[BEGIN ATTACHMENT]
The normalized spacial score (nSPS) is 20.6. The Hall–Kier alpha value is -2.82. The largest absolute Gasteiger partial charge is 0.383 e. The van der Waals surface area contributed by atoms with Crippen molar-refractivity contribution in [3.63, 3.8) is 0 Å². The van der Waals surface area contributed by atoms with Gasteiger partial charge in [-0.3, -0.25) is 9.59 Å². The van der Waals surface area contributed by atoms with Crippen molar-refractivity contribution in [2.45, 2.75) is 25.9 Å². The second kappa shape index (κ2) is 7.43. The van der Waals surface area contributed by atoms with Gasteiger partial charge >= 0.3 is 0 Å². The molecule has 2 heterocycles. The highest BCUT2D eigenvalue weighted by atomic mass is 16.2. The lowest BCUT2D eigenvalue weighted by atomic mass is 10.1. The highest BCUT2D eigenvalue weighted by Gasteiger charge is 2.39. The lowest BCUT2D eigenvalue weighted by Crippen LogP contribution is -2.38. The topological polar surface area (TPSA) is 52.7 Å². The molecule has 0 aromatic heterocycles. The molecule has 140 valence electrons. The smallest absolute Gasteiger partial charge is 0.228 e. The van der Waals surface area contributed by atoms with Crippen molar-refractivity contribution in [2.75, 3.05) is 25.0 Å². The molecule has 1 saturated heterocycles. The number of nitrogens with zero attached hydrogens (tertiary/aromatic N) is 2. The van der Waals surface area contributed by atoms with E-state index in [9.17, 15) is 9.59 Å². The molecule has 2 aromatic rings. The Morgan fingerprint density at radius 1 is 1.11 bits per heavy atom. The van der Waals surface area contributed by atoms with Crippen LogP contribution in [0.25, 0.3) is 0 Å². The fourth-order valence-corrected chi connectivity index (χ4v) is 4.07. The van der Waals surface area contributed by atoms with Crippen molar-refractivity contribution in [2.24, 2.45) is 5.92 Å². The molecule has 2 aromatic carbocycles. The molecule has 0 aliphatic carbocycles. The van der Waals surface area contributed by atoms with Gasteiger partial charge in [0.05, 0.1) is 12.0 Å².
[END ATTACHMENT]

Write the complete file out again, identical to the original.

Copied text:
The normalized spacial score (nSPS) is 20.6. The Hall–Kier alpha value is -2.82. The largest absolute Gasteiger partial charge is 0.383 e. The van der Waals surface area contributed by atoms with Crippen molar-refractivity contribution in [3.63, 3.8) is 0 Å². The van der Waals surface area contributed by atoms with Gasteiger partial charge in [-0.3, -0.25) is 9.59 Å². The van der Waals surface area contributed by atoms with Crippen molar-refractivity contribution in [2.45, 2.75) is 25.9 Å². The second kappa shape index (κ2) is 7.43. The van der Waals surface area contributed by atoms with Gasteiger partial charge >= 0.3 is 0 Å². The molecule has 2 heterocycles. The highest BCUT2D eigenvalue weighted by atomic mass is 16.2. The lowest BCUT2D eigenvalue weighted by atomic mass is 10.1. The highest BCUT2D eigenvalue weighted by Gasteiger charge is 2.39. The lowest BCUT2D eigenvalue weighted by Crippen LogP contribution is -2.38. The topological polar surface area (TPSA) is 52.7 Å². The molecule has 0 aromatic heterocycles. The molecule has 140 valence electrons. The smallest absolute Gasteiger partial charge is 0.228 e. The van der Waals surface area contributed by atoms with Crippen molar-refractivity contribution in [2.75, 3.05) is 25.0 Å². The molecule has 1 saturated heterocycles. The number of nitrogens with zero attached hydrogens (tertiary/aromatic N) is 2. The van der Waals surface area contributed by atoms with E-state index in [9.17, 15) is 9.59 Å². The molecule has 2 aromatic rings. The Morgan fingerprint density at radius 1 is 1.11 bits per heavy atom. The van der Waals surface area contributed by atoms with Crippen LogP contribution in [0.25, 0.3) is 0 Å². The fourth-order valence-corrected chi connectivity index (χ4v) is 4.07. The van der Waals surface area contributed by atoms with Crippen molar-refractivity contribution in [2.24, 2.45) is 5.92 Å². The molecule has 2 aromatic carbocycles. The molecule has 0 aliphatic carbocycles. The van der Waals surface area contributed by atoms with Gasteiger partial charge in [0.05, 0.1) is 12.0 Å².